Commentary: Ode to Lock and Dam No. 1

By Barry Buckley

So they went ahead and did it. Congress followed through and closed the Historic Lock and Dam No. 1 of our mighty Mississippi River.

Last year after skating through a rigorous school background check, I took a tour of the lock as a chaperone on a St. Anthony Park Elementary School field trip. This is truly an engineering marvel as we witnessed the entire 15-minute cycle transporting two huge barges about 50 feet vertically. The barges were loaded with a mound of ground-up 1970s dream cars heading for the smelter, likely to be converted to Hybrids or Pedal Pubs.

The tender informed me that as a result of closing the lock, some 600 dump trucks would be on the road per day, transporting an equivalent amount of material that passes through this lock. It would also shut down passage for a large number of canoeists and kayakers headed downstream to New Orleans because they’re too cheap to buy a ticket on the Megabus.

News flash, Huck Finn: Megabus has free wifi.

The reason for this fast-track closure is to deny lock access to the dreaded Asian carp. (I stand corrected, invasive carp. The title of invasive carp is apparently more politically correct and carp are sensitive.)

This closure, which is crystal clear to everyone except me and a boat captain or two, will prevent these illegal lock-crossers from gaining access upriver and terrorizing all the Mississippi River belongers.

I questioned the lock tender as to why they simply couldn’t shoot some high voltage current through the water once the lock doors are closed tight as the payload of ground-up Detroit muscle is secured. The juice could be provided free from Hank Ford’s dam downstream where the carp like to winter. The lock tender informed me of the potential liability created by a SWAT team of lock lawyers, where a barge operator might become heavily juiced—or even oven-roasted—while handling a steel tow cable that could be precariously dangling in carp infested water.

Another news flash: With enough guys in the Twin Cities entering the recommended-age-for-colonoscopy window, there’s an abundant supply of rubber gloves out there for the barge-line handlers. New ones, of course.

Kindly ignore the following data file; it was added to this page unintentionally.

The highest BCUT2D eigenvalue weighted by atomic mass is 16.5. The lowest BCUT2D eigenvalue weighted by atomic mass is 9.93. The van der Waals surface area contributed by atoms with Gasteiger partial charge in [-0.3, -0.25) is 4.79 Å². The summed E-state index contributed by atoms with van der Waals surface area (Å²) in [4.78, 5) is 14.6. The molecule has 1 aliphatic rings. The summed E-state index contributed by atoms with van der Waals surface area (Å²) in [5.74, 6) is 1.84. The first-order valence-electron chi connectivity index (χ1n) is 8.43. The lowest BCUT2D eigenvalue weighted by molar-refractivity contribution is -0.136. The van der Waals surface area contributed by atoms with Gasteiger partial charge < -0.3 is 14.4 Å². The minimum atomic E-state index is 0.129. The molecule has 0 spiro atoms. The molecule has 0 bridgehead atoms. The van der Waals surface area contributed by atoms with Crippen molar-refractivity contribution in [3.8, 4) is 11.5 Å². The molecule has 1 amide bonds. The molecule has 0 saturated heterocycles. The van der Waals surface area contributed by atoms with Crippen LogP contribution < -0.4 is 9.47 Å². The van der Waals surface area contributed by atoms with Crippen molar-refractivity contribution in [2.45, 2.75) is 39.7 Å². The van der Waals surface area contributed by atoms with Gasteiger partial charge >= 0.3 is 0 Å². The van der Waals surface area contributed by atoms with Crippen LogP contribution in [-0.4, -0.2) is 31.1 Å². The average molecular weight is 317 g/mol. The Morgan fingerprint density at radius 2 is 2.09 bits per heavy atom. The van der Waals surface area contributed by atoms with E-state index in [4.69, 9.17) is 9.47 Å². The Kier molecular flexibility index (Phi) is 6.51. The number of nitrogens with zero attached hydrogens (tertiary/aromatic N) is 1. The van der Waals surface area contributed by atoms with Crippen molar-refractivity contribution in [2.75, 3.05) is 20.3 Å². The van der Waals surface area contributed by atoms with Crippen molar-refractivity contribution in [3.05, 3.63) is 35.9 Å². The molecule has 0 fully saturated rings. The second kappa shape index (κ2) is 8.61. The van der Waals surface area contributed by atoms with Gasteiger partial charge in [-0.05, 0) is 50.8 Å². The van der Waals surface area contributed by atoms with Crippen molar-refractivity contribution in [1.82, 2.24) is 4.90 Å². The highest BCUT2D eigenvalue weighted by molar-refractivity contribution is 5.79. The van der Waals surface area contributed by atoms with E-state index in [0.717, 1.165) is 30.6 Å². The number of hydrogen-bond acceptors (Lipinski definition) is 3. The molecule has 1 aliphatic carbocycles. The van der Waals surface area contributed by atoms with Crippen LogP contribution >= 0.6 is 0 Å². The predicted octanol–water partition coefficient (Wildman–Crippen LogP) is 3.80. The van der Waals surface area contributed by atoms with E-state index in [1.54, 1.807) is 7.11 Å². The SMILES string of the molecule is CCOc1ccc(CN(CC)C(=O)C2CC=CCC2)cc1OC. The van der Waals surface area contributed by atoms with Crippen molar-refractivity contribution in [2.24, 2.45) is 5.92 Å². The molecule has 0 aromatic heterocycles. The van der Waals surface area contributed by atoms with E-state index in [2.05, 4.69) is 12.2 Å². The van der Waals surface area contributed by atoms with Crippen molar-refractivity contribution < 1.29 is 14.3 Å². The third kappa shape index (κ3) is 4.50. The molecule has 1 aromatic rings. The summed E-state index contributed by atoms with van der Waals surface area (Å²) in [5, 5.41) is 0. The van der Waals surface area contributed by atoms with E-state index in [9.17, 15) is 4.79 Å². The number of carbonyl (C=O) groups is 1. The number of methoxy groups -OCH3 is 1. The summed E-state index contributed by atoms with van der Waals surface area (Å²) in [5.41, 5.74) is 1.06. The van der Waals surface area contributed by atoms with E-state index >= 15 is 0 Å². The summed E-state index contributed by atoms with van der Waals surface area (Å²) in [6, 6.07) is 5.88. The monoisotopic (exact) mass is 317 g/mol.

So I have some discouraging news for our Congress. Closing the lock will not stop the carp. Might slow them down a tad. Yes, we know they’re sensitive fish, but they are also real smart. It’s a big-time ugly fish scoring a solid 9 on the creep meter and not real tasty.

Sadly, it’s an inedible fish, unworthy even of being ground up for GNC fish oil pills. I bet if carp were an international delicacy sold on a stick at the State Fair, Lock No. 1 would be pushing a barge through right now.

Invasive carp Plan B for the upstream commute is a casual float just below the warm sunlit surface pretending to be food for what lurks above. Mr. Carp then obtaining transport to the sweet side of St. Anthony Falls via Air Osprey or Air Eagle first class.

Plan C, I’ve actually witnessed firsthand with two carp jumping into the seats of the Betty Danger Ferris Wheel in Northeast Minneapolis and launching themselves with their selfie sticks, safely landing upriver to pillage virgin territory and all its native species. Technically known as the “Carpe Diem” move, degree of difficulty 6.8. I think all native species possess a selfish “we were here first” attitude.

Our elected official intermeddlers have now closed all shipping and intercoastal traffic on a river that has existed for eons, and it defies any rational thought for me. Rumor has it, there is consideration in closing the Hennepin Avenue bridge as a rafter of turkeys from Minneapolis are trying to gain access to the St. Paul side.

My wife thinks I should stop all this nonsense and cut the grass, shower for a change or at the very least take on a new hobby.

I haven’t told her yet, but I started looking on Craigslist for a used dump truck to haul scrap.


Barry Buckley is a recent transplant to St. Anthony Park from the East Coast, frequently commuting to the Speedy Market. He also captains a historic 1925 Oyster Buyboat on the Chesapeake Bay.


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